Escalation of Global Gas War. Part IX

 

Some analysts have immediately began to question why the oil and gas dependence of Europe on Iran is better than the same dependence on Russia. What are the benefits? But their voices – so far! – are not really heard

 

Problems of Turkmenistan, which we have discussed in the previous part of this study, are not limited to the budget deficit, street protests of the population, the competition between TANAP and TAPI pipelines, and the threats of intrusion of ‘Islamic State’ militants from Afghanistan. The point is also that, according to some experts, the discord in the Turkmen elite is growing. In particular, analysts, who understand the particular characteristic of Turkmenistan in-depth, say that, in this country, the ‘street’ protests are, in principle, impossible without the direct sanction of the certain leaders of the elite.

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Escalation of the Global Gas War. Part VIII

Turkmenistan’s attempts to expand its gas supply through Uzbekistan to the gas-poor republics of Tajikistan and Kyrgyzstan proved unsuccessful due to resistance from Tashkent, whose relations with Dushanbe and Bishkek have grown progressively less friendly.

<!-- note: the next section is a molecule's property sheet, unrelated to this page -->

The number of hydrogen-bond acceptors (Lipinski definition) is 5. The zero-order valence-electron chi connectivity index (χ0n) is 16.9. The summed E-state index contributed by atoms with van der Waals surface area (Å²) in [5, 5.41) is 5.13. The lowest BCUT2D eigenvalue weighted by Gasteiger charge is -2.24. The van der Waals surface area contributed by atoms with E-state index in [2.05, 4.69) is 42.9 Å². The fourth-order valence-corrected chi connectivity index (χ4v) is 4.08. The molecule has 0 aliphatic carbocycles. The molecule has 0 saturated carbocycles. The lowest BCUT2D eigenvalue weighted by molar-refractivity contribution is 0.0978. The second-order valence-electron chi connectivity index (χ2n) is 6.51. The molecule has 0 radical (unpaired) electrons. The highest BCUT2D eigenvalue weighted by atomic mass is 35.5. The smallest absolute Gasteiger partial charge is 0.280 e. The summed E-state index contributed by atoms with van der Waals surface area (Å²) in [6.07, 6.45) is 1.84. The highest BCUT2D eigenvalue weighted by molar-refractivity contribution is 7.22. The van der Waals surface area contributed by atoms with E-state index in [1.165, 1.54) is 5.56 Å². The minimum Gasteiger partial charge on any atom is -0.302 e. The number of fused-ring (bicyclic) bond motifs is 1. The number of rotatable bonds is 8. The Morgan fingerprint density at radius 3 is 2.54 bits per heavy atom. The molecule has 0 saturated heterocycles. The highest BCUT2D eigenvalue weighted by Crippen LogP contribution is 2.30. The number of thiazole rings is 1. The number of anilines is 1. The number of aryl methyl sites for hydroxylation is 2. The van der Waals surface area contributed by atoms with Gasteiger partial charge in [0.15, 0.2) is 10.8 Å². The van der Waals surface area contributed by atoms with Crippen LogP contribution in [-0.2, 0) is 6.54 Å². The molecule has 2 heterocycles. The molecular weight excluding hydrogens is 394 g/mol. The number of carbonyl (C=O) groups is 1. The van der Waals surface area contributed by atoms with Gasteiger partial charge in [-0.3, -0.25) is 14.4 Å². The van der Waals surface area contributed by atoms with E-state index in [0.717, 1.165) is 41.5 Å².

Where will the Turkmen gas go?

Turkmenistan’s gas reserves are appraised as the fourth-largest in the world, after Russia, Iran and Qatar. The republic has large gas fields in the East and Northeast. Back since Soviet times, this gas has been supplied to Russia, and from there to Europe. The republic’s central and western regions have promising gas fields, including those on the Caspian shelf. The Southeast, near the border with Afghanistan, is home to the old, large Dauletabad gas field.

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Islamic State: Challenges and Basic Policies (Part 2)

The key personnel of the “Islamic State” (Organization banned in Russia) was trained and formed in the Camp Bucca under the constant US supervision

 

This is the second article in the series. You can find part one here.

In the first half of 2015 reputable publications and news agencies of different countries increasingly heatedly discussed whose product ISIL (Organization banned in Russia) is and who should be held responsible for the creation and activities of this group. The discussion of this topic that begun late in 2014 in the Western media can hardly be stopped. And so the competition or even war of accusations is inevitable.

The key issue of the emerging debate is the long-standing question of the real relationship between ISIL (Organization banned in Russia) and the United States. So far, it is not easy to give a full answer to that question. However, many things are starting to make sense.

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